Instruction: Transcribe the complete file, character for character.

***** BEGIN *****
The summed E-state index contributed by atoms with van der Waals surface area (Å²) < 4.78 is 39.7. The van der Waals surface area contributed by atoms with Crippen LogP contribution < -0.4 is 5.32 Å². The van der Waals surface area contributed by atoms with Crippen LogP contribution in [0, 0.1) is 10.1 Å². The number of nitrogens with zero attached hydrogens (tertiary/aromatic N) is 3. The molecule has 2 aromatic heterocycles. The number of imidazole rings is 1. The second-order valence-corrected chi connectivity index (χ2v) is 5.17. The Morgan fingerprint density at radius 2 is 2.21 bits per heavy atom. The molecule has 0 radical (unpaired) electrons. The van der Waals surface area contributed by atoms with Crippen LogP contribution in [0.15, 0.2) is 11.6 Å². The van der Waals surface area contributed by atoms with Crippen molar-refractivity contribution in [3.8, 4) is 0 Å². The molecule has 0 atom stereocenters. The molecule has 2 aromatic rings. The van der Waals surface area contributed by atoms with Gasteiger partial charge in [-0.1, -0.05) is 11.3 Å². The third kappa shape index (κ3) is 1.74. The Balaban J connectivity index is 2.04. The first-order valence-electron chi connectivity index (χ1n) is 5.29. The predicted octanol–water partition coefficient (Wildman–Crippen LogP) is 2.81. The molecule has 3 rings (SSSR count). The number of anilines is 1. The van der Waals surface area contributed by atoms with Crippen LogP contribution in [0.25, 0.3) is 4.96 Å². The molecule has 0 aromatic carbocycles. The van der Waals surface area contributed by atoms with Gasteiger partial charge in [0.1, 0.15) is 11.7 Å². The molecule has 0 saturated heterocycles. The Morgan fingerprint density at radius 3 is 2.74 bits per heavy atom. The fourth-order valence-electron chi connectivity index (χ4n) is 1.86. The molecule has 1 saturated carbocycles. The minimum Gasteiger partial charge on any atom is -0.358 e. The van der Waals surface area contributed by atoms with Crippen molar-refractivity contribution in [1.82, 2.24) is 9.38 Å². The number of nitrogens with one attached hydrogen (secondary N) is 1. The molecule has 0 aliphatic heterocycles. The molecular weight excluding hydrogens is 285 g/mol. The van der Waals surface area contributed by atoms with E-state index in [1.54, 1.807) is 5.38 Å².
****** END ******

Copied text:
The summed E-state index contributed by atoms with van der Waals surface area (Å²) < 4.78 is 39.7. The van der Waals surface area contributed by atoms with Crippen LogP contribution < -0.4 is 5.32 Å². The van der Waals surface area contributed by atoms with Crippen LogP contribution in [0, 0.1) is 10.1 Å². The number of nitrogens with zero attached hydrogens (tertiary/aromatic N) is 3. The molecule has 2 aromatic heterocycles. The number of imidazole rings is 1. The second-order valence-corrected chi connectivity index (χ2v) is 5.17. The Morgan fingerprint density at radius 2 is 2.21 bits per heavy atom. The molecule has 0 radical (unpaired) electrons. The van der Waals surface area contributed by atoms with Crippen LogP contribution in [0.15, 0.2) is 11.6 Å². The van der Waals surface area contributed by atoms with Crippen molar-refractivity contribution in [3.8, 4) is 0 Å². The molecule has 0 atom stereocenters. The molecule has 2 aromatic rings. The van der Waals surface area contributed by atoms with Gasteiger partial charge in [-0.1, -0.05) is 11.3 Å². The third kappa shape index (κ3) is 1.74. The Balaban J connectivity index is 2.04. The first-order valence-electron chi connectivity index (χ1n) is 5.29. The predicted octanol–water partition coefficient (Wildman–Crippen LogP) is 2.81. The molecule has 3 rings (SSSR count). The number of anilines is 1. The van der Waals surface area contributed by atoms with Crippen LogP contribution in [0.25, 0.3) is 4.96 Å². The molecule has 0 aromatic carbocycles. The van der Waals surface area contributed by atoms with Gasteiger partial charge in [0.1, 0.15) is 11.7 Å². The molecule has 0 saturated heterocycles. The Morgan fingerprint density at radius 3 is 2.74 bits per heavy atom. The fourth-order valence-electron chi connectivity index (χ4n) is 1.86. The molecule has 1 saturated carbocycles. The minimum Gasteiger partial charge on any atom is -0.358 e. The van der Waals surface area contributed by atoms with Crippen molar-refractivity contribution in [1.82, 2.24) is 9.38 Å². The number of nitrogens with one attached hydrogen (secondary N) is 1. The molecule has 0 aliphatic heterocycles. The molecular weight excluding hydrogens is 285 g/mol. The van der Waals surface area contributed by atoms with E-state index in [1.54, 1.807) is 5.38 Å².